Blomkamp’s third major movie—and again, the visuals are just about perfect, which makes sense, given that he graduated from the Vancouver Film School’s 3D Animation and Visual Effects program in 1998—is about the world’s first true AI. It’s called Chappie, and it came out a couple of months ago, then kinda sank out of view. Critics, by and large, disliked it. I had mixed feelings about whether to see it—something about the ad put me off—until William Gibson gave it a good recommendation, and when Gibson tells me a movie is worth watching, I pay attention. So here’s my review:
Capsule Review: Chappie, by Neill Blomkamp (2015)
At the beginning of the movie we learn that Johannesburg, South Africa, is a dangerous place; a voiceover or a TV reporter tells us that there are 300 murders a day. Fortunately, Tetravaal, a company run by Michelle Bradley (Sigourney Weaver) has a solution: replace real cops with robot cops that have a limited AI. They can’t be corrupted or hacked (there is a single hardware key that keeps them honest; without the key their programming can’t be changed), and the Johannesburg police deploy a bunch of them. Their developer, Deon Wilson (Dev Patel), isn’t happy—he wants to create a robot with a real, independent AI; he’s been working at home and in his off hours to create one, but Bradley won’t have it—she thinks a real AI might be a rival to humankind, plus she only wants to sell robots to the cops. Wilson also has a rival in Tetravaal: ex-soldier Vincent Moore (Hugh Jackman), who’s built—and is trying to sell to the police—a giant remote human-controlled robot reminiscent of ED-209 in Robocop (figure 5). But the police like the ones Deon is working on, and order another 100 of them.
The police robots are called “Scouts,” but one of them, Scout 22, has a real problem; he keeps getting beaten up. On one trip back to the factory, he has a broken antenna (they look like rabbit ears [courtesy of a manga, Appleseed, that Blomkamp likes] that gets replaced—the cops are all blue-black, but the prototypes are red-coloured—with a prototype antenna, as that’s what’s handy. (At one point, Deon explains that the robots are designed with “plug and play” parts, courtesy, one expects, of Windows’ design.) Later, while attacking a group of drug dealers, Scout 22 takes an RPG (Rocket-Propelled Grenade) to the chest plate, which fuses his battery to the plate in such a way that it can’t be replaced; the decision is made to salvage the CPU and scrap the rest of the robot.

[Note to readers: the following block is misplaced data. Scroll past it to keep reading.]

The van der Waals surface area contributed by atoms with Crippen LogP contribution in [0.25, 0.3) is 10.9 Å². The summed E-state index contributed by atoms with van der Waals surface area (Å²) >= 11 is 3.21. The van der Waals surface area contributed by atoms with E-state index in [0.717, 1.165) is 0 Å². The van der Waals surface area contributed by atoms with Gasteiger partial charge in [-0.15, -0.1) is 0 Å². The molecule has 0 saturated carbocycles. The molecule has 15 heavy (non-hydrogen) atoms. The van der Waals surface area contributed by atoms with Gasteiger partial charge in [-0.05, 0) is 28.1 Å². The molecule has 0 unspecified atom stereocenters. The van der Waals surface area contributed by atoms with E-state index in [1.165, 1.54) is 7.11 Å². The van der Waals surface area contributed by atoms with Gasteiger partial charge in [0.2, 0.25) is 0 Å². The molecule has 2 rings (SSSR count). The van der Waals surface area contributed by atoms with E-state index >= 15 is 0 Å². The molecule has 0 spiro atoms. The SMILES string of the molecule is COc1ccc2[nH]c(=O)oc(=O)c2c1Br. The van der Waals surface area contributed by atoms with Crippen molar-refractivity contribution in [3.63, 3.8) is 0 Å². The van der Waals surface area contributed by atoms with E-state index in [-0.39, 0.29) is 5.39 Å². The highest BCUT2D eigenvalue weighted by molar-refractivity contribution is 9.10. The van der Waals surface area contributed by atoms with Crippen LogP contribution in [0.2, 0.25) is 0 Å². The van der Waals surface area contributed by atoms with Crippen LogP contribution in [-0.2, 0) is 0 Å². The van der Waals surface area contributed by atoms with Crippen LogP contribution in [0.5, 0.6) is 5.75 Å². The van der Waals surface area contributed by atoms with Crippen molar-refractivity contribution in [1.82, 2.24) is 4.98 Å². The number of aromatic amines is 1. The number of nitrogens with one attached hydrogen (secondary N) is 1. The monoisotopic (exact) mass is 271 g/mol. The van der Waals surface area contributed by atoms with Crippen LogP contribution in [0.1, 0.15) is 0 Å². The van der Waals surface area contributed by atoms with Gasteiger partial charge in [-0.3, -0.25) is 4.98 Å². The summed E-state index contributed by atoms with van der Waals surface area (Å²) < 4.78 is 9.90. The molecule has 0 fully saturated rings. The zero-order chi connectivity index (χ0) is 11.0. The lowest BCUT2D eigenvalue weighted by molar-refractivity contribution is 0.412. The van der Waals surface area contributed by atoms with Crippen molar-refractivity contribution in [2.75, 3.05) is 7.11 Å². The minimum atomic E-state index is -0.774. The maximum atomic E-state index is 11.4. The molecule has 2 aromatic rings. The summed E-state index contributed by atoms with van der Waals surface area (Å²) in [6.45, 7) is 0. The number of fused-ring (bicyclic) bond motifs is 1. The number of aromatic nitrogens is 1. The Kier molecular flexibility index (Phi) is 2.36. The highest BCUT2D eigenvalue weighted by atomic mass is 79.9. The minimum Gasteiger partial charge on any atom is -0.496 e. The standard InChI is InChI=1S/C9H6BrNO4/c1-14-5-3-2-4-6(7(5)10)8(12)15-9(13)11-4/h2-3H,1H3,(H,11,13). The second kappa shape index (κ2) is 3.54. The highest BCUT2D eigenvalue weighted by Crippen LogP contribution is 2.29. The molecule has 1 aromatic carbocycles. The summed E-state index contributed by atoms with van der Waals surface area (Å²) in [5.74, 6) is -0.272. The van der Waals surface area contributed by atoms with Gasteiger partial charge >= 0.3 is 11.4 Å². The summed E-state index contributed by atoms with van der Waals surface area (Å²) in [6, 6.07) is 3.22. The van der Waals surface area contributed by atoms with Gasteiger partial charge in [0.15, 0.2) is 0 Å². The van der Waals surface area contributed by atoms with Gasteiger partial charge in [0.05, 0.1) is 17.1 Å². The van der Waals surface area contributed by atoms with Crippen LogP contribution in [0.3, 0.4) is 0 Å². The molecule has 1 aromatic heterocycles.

Deon has just been turned down by Bradley in his bid to get Scout 22, which would be destroyed anyway, as the test subject for the AI he has just created at home, but decides to steal it anyway and install his AI software—so he steals the hardware key and Scout 22, plus a few spare parts, and takes them home. But there’s a problem: on the way home, he’s hijacked by several amateur drug-dealers led by Ninja (Ninja Visser). Ninja and his cohorts, Yolandi (Yo-Landi Visser) and Amerika (Jose Pablo Cantillo) have seen Deon interviewed on TV, so they know who he is, and they want his remote.
“His remote?”you ask? Yeah, you see, these people are not the brightest bulbs—far from it. They figure that, since the police robots are machines, they must have a remote control that turns them off, like the TV and the stereo, and the guy who builds them probably has it. (Ninja’s gang needs to pull a heist of 200 million Rand (about $20M dollars) because they screwed up a drug delivery and owe 20 million Rand to Hippo. They were all mixed up in that same raid that injured Scout 22, by the way.) They know they can’t pull a heist with police robots everywhere, and so figure to turn them all off remotely.
Deon—with a gun to his head—manages to convince Ninja and crew that there is no magic remote, but his robot could possibly be of use to them. He installs the AI in the damaged Scout, but like a newborn, it doesn’t understand English (because it’s an American movie, they all speak English instead of Afrikaans, I guess). Yolandi says it’s a cute little chappie, and so names it Chappie. Deon tells Ninja that it will have to learn like a child, and makes Ninja promise to let him, Deon, come back and tutor Chappie. Yolandi begins to teach him like a child, and Ninja begins to teach him how to be a “Number One Gangster Robot!”
From here things start to go seriously wrong for Deon, for Ninja and Yolandi and, most assuredly for Moore and Bradley. For a fuller description with spoilers, read the spoiler review. Did I like it? Yes, with a few reservations: first, the setup was slow—as a science fiction reader, I can go with it, but it could have been tighter. Secondly, Act Three—described in the spoiler review—was more than a bit bloody, and therefore not really accessible to younger viewers. I think it could have been toned down. But overall, Sharlto Copley’s performance (it was a form of motion capture) as Chappie was very good, as were his vocals; you followed his transformation from newborn to full, self-aware AI very nicely. And the whole “gangsta” business was kind of a new and unique twist to AI stories like Short Circuit or even A.I. (Spielberg).
MINOR SPOILER REVIEW OF CHAPPIE